The iron ore price has been a big winner in 2020, surprising many. Currently, the standard 62% grade is fetching ~US $110/tonne. That’s a massively profitable level for Australian producers which have throttled their operating costs in recent years. This can be seen in the prices of major miners; yet pure play Fortescue has shown a clean pair of heels to RIO and BHP.
Chart: RIO/BHP/FMG share price change over past year
Well played to Andrew Forest and Fortescue. The share price has been a remarkable 10 bagger off its lows in 2015/16. Thank the almighty I exited the short I had at the time with a flesh wound rather than bankruptcy! To me, I think FMG is too hot now to chase – but I’ve been wrong before. BHP/RIO look like sounder value plays. RIO (currently around $103 per share) particularly should be yielding over 6% ff and current prices. The longer iron ore prices can remain over $100, the higher the prospect of special returns to shareholders as well.
The iron ore price strength has come at a good time given the broader devastation to the Federal Budget. It’s hard to see how the damage gets roped back there, but in a world of seemingly no consequences… maybe it doesn’t matter… or not.
A surprise in the recent housing finance data (which was broadly weak as discussed previously) was a large rise in refinancing activity, in original terms:
- External refinancing: increased by 31.3% over the month – I assume external refinancing means refinancing to another lender.
- Internal refinancing: increased by 17.9% over the month.
These were large increases. Presumably precipitated by the reduction in official cash rate by the RBA – prompting people to hunt for some better deals. I know I’ll be saving nicely when my fix expires in May next year…
However, it also looks like homeowners have accessed equity in the refinancing process; as evidenced by the surge in nice cars being bought:
Which for those who have retained their income security makes sense. Say you refinance a loan from $400,000 at 4% to $500,000 at 3% (tapping $100k of equity). Your annual interest expense actually falls from $16,000 to $15,000. Of course you have more principal to pay back, but if you have healthy equity and cash to burn – why not get yourself into the front seat of an Audi?
Lending data for May was weak, with a significant fall in in lending to both owner occupiers and investors.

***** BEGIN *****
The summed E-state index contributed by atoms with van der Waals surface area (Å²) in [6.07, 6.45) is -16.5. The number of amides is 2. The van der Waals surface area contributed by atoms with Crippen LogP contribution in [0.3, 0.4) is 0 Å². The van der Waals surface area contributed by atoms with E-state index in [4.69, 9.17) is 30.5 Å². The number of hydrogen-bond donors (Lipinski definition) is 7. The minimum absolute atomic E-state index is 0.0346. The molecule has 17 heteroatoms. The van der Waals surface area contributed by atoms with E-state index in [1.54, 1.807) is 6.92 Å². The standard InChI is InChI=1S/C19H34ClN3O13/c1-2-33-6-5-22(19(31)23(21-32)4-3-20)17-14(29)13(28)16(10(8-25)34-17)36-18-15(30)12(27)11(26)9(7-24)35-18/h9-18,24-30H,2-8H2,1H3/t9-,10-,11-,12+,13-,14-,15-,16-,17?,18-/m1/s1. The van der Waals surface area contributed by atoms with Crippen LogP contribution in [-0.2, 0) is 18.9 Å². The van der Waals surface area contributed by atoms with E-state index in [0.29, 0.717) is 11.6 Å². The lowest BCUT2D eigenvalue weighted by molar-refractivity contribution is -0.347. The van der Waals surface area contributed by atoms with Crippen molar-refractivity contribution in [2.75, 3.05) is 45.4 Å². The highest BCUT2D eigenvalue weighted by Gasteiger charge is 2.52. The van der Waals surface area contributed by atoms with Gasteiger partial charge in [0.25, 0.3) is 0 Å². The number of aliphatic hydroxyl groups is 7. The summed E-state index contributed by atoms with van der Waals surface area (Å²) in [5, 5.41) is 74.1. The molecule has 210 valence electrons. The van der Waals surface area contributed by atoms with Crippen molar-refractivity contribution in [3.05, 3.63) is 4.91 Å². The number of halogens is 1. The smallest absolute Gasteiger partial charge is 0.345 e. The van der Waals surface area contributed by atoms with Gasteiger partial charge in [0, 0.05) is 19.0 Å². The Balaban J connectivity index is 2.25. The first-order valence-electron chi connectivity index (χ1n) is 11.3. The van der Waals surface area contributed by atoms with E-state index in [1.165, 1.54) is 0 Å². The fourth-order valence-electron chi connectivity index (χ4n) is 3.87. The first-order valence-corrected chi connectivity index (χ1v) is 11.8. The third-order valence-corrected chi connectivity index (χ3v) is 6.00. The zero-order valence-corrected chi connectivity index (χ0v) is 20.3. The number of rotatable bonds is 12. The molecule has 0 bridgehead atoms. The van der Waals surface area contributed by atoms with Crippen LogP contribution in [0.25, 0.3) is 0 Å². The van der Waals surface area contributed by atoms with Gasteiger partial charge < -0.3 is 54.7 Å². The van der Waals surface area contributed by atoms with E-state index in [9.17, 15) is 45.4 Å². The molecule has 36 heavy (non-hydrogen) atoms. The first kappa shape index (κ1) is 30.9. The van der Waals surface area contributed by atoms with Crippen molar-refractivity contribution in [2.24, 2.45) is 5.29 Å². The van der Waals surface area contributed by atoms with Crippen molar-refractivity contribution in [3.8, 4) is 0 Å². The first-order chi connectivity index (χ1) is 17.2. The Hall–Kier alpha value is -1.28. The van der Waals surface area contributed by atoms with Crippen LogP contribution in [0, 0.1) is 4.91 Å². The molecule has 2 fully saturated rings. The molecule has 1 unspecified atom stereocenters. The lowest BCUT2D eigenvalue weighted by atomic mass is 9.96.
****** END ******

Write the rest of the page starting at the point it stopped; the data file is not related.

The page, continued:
Chart 1: Monthly housing finance (excluding-refis)
Lending to investors is currently in the toilet:
Chart 2: Annual change in housing finance (type of buyer)
and you can see why. Prices are still very high, rental vacancies in investor-centric areas (inner cities) have been rising due to the effects of Coronavirus. That has led to falling rents, suddenly the power has swung to tenants:
The holding costs of property meanwhile are significant – think strata, maintenance, rates, land taxes (in some jurisdictions) and significant transaction costs (both to buy and sell). Personally I’m not seeing a lot of value in the Australian property market currently; as a general rule. Many middle-to-high income earners have also suffered reductions in hours/pay amid Coronavirus – or lost employment completely.
CoreLogic indicates prices have returned to falls after a post-Scomo surge:
Chart 3: Monthly change in Australian dwelling prices
With lockdowns returns in Victoria (and soon I fear more broadly) in Australia, the outlook for property remains constrained.
There’s still a lot of uncertainty out there – whether it’s restrictions, future immigration numbers, JobKeeper duration or otherwise. It’s an uncertain time.
More on retail sales today.
As expected, May’s retail numbers saw a major lift across the board.
Household goods retailers have been a surprise winner in 2020. The restrictions have led to people spending more time at home, and furnishing home offices. Perhaps as well, with entertainment options limited, ‘heading to Bunnings/IKEA’ has become a weekend hobby of sorts.
It’s no surprise that Wesfarmers’ (which owns Bunnings and Officeworks) share price has been performing strongly.
As an aside, I bought WES in the $40.XX in February/March of this year. At the time I was happy with almost 20% off for a quality stock. In my mind I couldn’t see their business being affected negatively much and interest rate cuts by the RBA had further strengthened the case for holding quality dividend paying shares.
A couple of short weeks later I was feeling foolish as I saw the shares dive under $32; more than a 20% loss in a matter of weeks – adding to a bath of blood in my broader portfolio.
However, I held my nerve, trusting my investment thesis. I bought another small parcel in the $35 range to take my average buy in under $40 per share. Now the share price sits a full 15% higher at $46. No-one can time market sell-offs perfectly. Trust your investment thesis and roll with the punches in the meantime.
Don’t crack under pressure.